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The playground at Williamstown Elementary School was threatened to be uprooted by the Williamstown Youth Center's revised plans.

Williamstown Debates Elementary School Playground

Andy McKeeveriBerkshires Staff
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A 13-member subcommittee developed plans to keep the main playground structure in place but the swings still need to be moved. The white line marks the proposed footprint for the new youth center.
Update: A public forum seeking additional public input will be held on Monday, Nov. 29 at the school at 7 p.m.

WILLIAMSTOWN, Mass. — A playground subcommittee will present new plans for the Williamstown Youth Center, approved to be built on Williamstown Elementary School property, to keep the playground from being relocated.

The 13-member subcommittee met Thursday afternoon with Black River Design, the engineering firm hired to plan the site, and developed three options that keep the main structure of the playground intact but move the swing sets. The solutions centered around repositioning the playing fields.

Formed after opposition to redeveloped building plans that moved the playground triggered a lengthy discussion at the last School Committee meeting, the subcommittee consisted of representatives for a variety of interests — from the sports groups using the fields to property abutters to teachers.
"Everybody wants this to work for the community," Williamstown Youth Center Executive Director David Rempell said. "The subcommittee has the charge of coming up with some viable options."

Citing deplorable conditions at the current center, the youth center originally proposed a two-story building positioned next to the elementary school but later revised plans to a one-story structure with a larger footprint. The one-story building plans called for uprooting the playground. Officials say the plans were changed for greater energy efficiency and easier supervision of the children.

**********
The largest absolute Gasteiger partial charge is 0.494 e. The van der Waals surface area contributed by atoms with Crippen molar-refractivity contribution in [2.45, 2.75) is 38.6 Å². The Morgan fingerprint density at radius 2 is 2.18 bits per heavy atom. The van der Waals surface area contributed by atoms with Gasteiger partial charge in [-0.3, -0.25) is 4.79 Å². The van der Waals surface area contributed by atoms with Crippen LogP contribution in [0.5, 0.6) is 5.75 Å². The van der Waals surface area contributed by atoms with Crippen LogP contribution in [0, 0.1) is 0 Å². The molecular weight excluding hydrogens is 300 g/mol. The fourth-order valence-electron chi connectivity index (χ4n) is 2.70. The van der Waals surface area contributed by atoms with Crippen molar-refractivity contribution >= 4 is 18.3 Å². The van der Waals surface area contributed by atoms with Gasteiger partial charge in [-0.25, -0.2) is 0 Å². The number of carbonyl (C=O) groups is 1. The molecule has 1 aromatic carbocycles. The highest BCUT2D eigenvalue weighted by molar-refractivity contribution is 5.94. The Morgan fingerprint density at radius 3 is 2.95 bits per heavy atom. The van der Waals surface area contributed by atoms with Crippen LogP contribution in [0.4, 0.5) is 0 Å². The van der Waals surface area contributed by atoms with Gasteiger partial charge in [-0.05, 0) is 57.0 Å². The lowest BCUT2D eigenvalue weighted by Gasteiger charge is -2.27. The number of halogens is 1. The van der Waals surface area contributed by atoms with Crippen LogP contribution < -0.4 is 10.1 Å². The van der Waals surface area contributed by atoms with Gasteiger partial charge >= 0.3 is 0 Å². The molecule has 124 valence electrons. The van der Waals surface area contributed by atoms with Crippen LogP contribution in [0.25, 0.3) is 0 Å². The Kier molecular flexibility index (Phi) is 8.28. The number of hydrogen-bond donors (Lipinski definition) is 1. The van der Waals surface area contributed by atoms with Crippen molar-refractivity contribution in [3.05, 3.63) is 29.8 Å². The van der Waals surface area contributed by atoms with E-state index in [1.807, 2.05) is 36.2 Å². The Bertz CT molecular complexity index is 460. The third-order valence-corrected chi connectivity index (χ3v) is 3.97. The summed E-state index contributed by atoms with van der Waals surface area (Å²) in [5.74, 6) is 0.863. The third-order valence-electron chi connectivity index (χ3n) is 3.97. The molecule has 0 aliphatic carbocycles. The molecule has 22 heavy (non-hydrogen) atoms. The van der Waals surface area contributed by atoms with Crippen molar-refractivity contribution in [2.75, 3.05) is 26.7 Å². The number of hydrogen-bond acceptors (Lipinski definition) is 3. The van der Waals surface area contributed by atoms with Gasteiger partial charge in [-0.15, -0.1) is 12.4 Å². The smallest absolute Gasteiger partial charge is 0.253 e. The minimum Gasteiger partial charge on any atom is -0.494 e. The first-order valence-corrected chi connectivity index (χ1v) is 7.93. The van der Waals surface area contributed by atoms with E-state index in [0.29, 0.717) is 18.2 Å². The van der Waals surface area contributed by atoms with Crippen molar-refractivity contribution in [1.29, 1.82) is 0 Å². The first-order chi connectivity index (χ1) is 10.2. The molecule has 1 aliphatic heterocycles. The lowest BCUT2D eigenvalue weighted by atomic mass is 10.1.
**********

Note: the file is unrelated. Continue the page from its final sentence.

Opponents expressed concern about safety, aesthetics, supervision and usage time of the fields, which caused the project to slow down and there is a possibility to delay construction.

"The building committee of the youth center is basically taking a time out," Rempell said. "There is a distinct possibility that we won't break ground in June because we are revisiting these issues."

The subcommittee will submit its findings on Monday, Nov. 29 — one day before the School Committee votes on the final plans. The school does not have to accept the recommendations.

After expressing each member's concerns the group discussed multiple options including shrinking the size of the building and changing its layout. The group even tried negotiating.

"If we get lights at Bud Anderson field we could get rid of one of our fields," Jeff Meehan, representing Cal Ripken Baseball, said.

In the end, using cutouts and blueprints, the subcommittee decided that it was not reasonable to keep the playground exactly the way it is but the main structure could be kept by repositioning where each field is located on the grounds. All costs will be absorbed by the youth center, which has raised nearly $3.5 million through the "Together We Can" campaign for the new building.

"Right now the playground is a community gathering place and we want to maintain that sense," Principal Stephen Johnson said.
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Clark: Lecture On Ruskin's Watercolor Practice

WILLIAMSTOWN, Mass. — On Tuesday, Dec. 6 at 5:30 pm, the Clark Art Institute's Research and Academic Program hosts a talk by historian Jeremy Melius (University of Oxford / Michael Ann Holly Fellow) that explores the aesthetic and ethical parameters of Victorian critic John Ruskin's watercolor practice. 
Free; no registration is required. For more information, visit
According to a press release:
Ranging over the sheer variety of Ruskin's visual work—from nature studies to architectural fancies to copies after pictures of the past—Melius focuses on Ruskin's special engagement with his medium, and its ability to suggest things his words could never articulate. The talk, entitled "Ruskin Unpossessed," takes place in the Clark's auditorium and is free and open to the public. A reception in the Manton Research Center Reading Room at 5 pm precedes the program. 
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